Medical Cart TCO

Sacramento, CA USA

Medical Cart TCO refers to the “Total Cost of Ownership” of a medical cart or fleet of medical carts.

Hospitals’ typical purchasing process was limited to getting a few cart quotations from manufacturers or resellers, that itemized the cost of the carts themselves, as well as any accessories desired and freight. This process was limited in scope, and only allowed for ”Upfront” ownership costs to be vetted amongst the reputation of the company, representative, and perhaps responsiveness of both.

With the adoption of sustainability, we now have evolved to healthcare systems employing a procurement process that includes ”Total Cost of Ownership” or TCO into the economic consideration. This would include: expected use-life, service, warranty, maintenance, training, integration, and more. Additionally it would include cost of disposal, potential recycling, and replacement values to be combined with various expected use-life. Now the third layer of TCO is where my company TAGCarts is positioning – which includes the environmental and social impact of the product. Having a carbon footprint score associated with the product would be an example of an environmental character bringing economic savings to the initial product cost outlay.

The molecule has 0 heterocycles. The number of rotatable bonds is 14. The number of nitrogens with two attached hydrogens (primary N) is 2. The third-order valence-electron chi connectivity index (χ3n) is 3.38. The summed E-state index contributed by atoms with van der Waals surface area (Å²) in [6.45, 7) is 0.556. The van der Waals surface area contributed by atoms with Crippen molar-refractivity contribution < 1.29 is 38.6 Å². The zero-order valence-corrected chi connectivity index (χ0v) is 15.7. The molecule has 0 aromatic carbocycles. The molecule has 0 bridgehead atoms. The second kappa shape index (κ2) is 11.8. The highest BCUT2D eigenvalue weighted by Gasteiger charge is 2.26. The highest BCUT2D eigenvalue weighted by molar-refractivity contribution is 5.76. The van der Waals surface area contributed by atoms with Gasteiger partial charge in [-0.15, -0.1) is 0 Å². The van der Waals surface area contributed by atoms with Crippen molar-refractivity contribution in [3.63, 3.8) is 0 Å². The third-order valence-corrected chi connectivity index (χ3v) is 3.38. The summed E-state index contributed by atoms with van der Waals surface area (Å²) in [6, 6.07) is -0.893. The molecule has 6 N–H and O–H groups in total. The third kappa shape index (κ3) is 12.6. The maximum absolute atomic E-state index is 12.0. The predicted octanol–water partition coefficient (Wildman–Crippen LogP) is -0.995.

Healthcare facilities’ (hospitals, medical centers, long term care, surgery centers, assisted living, etc.) clinicians have common tools used for the practice of healthcare. Most of these tools have evolved with technology advances to become products in the form of hardware, software, and services. Or services in the form of delivery, maintenance, distribution, reconciliation, and more. Working backward from healthy communities are improved patient outcomes, which are proven to improve with better patient care, which is proven to improve from caregivers being at the point of care, typically the bedside. If a caregiver, clinician or nurse has to constantly leave the patient point of care to retrieve or access necessary care items, such as supplies, medication, equipment or data, then patient outcomes would deteriorate. Thus, the medical cart is paramount tool for patient care, and a partner in care.

With a plethora of medical cart offerings available, it has traditionally been a commodity market whereby manufacturers offer a cabinet on wheels with drawers for storage, then allow for optimization of those items access and mobility. The first and second generation medical carts did this, with marketing around drawer organization, models available, and color theme assortments.